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It doesn't get much better than The Raj Quartet. The books tell a compelling story and are set in a fascinating place and time. The character development is very good and offers an interesting take on the British women who were in India. Books one and two, The Jewel in the Crown and the Day of the Scorpion, are excellent, but I would rate books three and four, The Towers of Silence and A Division of the Spoils, even higher. The story has an interesting way of building as you progress through each novel. There are several lengthy references backward that add complex layers onto what you already know about a person or incident. You end up understanding, liking, or disliking characters more as fuller pictures of them emerge around past events. This being said, each book is self-contained and could be read on its own. I liked book three, The Towers of Silence, the most.
This particular edition, from Everyman's Library, contains The Towers of Silence and A Division of the Spoils and is high quality and very attractive. I bought it because I already had the Everyman's Library edition of the first two books, and I wanted the matching set for my library. They are beautiful, and it is so nice to read text printed on paper. The drawback, and this is minimal, is that the books are very heavy and large due to the high page count. If I didn't already have the nice edition of books one and two, I probably would have bought these in a Kindle version.
If you haven't started the Raj Quartet, you are in for a treat. I am jealous that you still have 2,000 pages of reading bliss ahead of you!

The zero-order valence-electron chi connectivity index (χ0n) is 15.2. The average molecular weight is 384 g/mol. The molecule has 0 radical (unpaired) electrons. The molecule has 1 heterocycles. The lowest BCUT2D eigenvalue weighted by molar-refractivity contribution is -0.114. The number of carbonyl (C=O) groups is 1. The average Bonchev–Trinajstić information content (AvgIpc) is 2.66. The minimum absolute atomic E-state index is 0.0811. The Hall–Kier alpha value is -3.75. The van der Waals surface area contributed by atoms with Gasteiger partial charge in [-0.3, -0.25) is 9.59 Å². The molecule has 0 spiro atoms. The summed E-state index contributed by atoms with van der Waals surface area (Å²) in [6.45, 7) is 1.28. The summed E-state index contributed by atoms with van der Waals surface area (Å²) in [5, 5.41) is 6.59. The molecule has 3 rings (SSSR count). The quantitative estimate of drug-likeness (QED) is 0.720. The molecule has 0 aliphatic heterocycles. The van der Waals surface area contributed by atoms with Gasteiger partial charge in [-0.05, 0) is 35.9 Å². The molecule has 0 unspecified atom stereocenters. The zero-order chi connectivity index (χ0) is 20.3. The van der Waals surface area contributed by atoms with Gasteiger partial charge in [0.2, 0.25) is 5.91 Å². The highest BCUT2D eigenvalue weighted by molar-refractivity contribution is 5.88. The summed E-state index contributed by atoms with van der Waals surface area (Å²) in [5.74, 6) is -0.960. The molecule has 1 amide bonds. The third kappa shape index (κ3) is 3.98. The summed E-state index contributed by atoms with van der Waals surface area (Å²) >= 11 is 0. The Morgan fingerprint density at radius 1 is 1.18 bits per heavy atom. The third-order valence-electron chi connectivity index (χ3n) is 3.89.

Scott's massive opus is brilliant, disturbing, heart-breaking. It presents the British experience of events leading up to, during, and somewhat following the dissolution of the Raj. If one is looking for voices of the sub-continent, there are better places to find them; but Scott's treatment of these events, and their human toll, is knowledgeable, sensitive and penetrating, from British perspectives. His analysis of racism and ignorance on the part of the Raj is devastating. This history is still relevant today.
have been enjoying reading The Raj Quartet. If you like interesting stories in the classical style, and don't mind lengthy reads , it provides an unusual perspective (part fiction, part real events)of the British in the 30s and 40s. This review is for the third and fourth volume in the series - each volume references the book before it and spends a fair amount of time bringing the reader up to speed on previous events (as the books were originally published separately) , but this is done from the perspective of different characters each time and is not at all repetitive. Before reading, enjoy The Raj Quarter: Jewel in the Crown and Day of the Scorpion as well.
Paul Scott's continuing narrative of the final years of the Raj presence in the sub-continent of India enacted out through a thoroughly entertaining group of characters provided an excellent read and will no doubt prove just as enjoyable to reread in the future.